Since the start of the pandemic, various research groups have been working on prediction models using patient history and public health data to assess how badly someone could be affected by COVID-19 and to try and eliminate risk. Various risk factors have been identified that increase the chances of someone dying of COVID-19.
Now new research from the University of Copenhagen has shown that artificial intelligence (AI) can help predict with 90 percent accuracy whether someone will die from COVID-19 before or after they get infected by assessing some of these risk factors.
Furthermore, the findings, published in the journal Nature, could help predict how many people may end up in hospitals and how many might need respirators, something which could help alleviate pressures on healthcare systems.
“We began working on the models to assist hospitals, as during the first wave, they feared that they did not have enough respirators for intensive care patients," said Professor Mads Nielsen of the University of Copenhagen’s Department of Computer Science in a statement. "Our new findings could also be used to carefully identify who needs a vaccine.”
The machine learning (ML) model developed in the study is based on health data from 3,944 Danish COVID-19 patients collected from the United Kingdom Biobank. The model took various risk factors into account and the computer AI then used the data to identify patterns and correlations with prior illness and the patients' bout with COVID-19, which was then extrapolated.
The findings suggested that it was possible to predict hospital and Intensive care Unit (ICU) admissions using only a limited number of variables, age, gender, and body mass index (BMI). From these, the ML model could predict mortality from COVID-19 with a 90.2 percent accuracy.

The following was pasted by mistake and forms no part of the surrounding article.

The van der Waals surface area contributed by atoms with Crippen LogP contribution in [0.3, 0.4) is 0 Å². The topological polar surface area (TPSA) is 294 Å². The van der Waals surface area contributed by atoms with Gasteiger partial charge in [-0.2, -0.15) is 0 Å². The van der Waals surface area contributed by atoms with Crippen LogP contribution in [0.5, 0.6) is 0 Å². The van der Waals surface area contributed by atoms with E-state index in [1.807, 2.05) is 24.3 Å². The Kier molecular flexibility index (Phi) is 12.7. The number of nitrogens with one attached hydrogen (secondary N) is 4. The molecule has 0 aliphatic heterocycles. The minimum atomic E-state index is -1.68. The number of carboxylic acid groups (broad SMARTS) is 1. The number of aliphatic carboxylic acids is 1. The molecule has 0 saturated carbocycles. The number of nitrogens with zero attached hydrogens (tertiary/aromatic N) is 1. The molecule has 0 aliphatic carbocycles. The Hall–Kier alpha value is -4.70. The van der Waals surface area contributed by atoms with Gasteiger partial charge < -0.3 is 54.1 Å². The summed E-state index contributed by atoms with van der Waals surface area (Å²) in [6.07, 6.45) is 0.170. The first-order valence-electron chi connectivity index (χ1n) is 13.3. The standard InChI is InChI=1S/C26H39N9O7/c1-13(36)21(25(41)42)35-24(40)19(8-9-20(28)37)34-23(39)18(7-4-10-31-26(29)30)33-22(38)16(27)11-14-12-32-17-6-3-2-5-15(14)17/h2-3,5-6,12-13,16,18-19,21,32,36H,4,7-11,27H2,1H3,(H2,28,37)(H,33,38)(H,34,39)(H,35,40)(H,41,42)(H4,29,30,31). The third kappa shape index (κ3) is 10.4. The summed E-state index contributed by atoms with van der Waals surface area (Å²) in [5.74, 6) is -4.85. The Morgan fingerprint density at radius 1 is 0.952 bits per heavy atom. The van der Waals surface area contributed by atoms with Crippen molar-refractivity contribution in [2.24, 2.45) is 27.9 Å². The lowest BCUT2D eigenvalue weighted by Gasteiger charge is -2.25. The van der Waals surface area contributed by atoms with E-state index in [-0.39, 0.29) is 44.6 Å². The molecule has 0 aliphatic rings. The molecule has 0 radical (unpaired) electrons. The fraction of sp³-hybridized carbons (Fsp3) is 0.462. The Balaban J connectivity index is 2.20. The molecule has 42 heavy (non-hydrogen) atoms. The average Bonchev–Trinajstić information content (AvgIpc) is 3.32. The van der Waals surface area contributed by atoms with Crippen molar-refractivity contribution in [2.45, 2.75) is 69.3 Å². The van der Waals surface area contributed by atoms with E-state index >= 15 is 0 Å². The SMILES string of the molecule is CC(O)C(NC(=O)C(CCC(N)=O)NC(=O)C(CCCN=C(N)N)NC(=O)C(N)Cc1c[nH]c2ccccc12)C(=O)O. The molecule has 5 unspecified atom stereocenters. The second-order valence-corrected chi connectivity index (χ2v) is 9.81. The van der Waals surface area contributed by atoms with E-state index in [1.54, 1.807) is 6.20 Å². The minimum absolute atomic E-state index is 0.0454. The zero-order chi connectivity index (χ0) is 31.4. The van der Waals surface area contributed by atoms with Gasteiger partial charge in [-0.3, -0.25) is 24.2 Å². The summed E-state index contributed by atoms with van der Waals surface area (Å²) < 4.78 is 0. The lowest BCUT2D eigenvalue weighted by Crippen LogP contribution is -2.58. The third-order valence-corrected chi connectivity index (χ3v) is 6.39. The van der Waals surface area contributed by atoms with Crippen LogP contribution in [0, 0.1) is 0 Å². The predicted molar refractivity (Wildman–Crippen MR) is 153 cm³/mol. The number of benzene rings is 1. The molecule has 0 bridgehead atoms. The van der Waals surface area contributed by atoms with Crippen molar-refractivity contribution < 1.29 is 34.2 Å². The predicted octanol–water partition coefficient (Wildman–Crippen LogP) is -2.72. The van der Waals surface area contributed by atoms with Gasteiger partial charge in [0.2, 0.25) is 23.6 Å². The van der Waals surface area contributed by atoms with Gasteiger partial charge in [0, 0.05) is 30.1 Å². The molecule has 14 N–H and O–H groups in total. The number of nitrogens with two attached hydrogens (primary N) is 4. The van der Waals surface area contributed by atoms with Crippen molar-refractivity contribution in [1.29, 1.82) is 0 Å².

“Our results demonstrate, unsurprisingly, that age and BMI are the most decisive parameters for how severely a person will be affected by COVID-19. But the likelihood of dying or ending up on a respirator is also heightened if you are male, have high blood pressure or a neurological disease,” said Professor Nielsen. “For those affected by one or more of these parameters, we have found that it may make sense to move them up in the vaccine queue, to avoid any risk of them becoming infected and eventually ending up on a respirator.”
It is worth noting that the study did have several limitations. Firstly, there was only a limited number of patients analyzed. A larger sample size may have produced different results, especially the limited number of ICU patients that they had assessed.
Secondly, the researchers also selected a subset of variables to assess in the model. If they had included other variables the results might have been different. Lastly, the researchers also described in their paper that the changing criteria for SARS-CoV-2 testing may have impacted their results.
Nevertheless, even with some of the limitations of the study, the model could still be used to help and identify patients that are most at risk and may serve as a potential tool in clinical settings in the future.
“We are working towards a goal that we should be able to predict the need for respirators five days ahead by giving the computer access to health data on all COVID positives in the region,” said Prof. Nielsen. “The computer will never be able to replace a doctor's assessment, but it can help doctors and hospitals see many COVID-19 infected patients at once and set ongoing priorities.”
A larger and preferably multinational cohort should be used in future ML prediction models, the researchers conclude.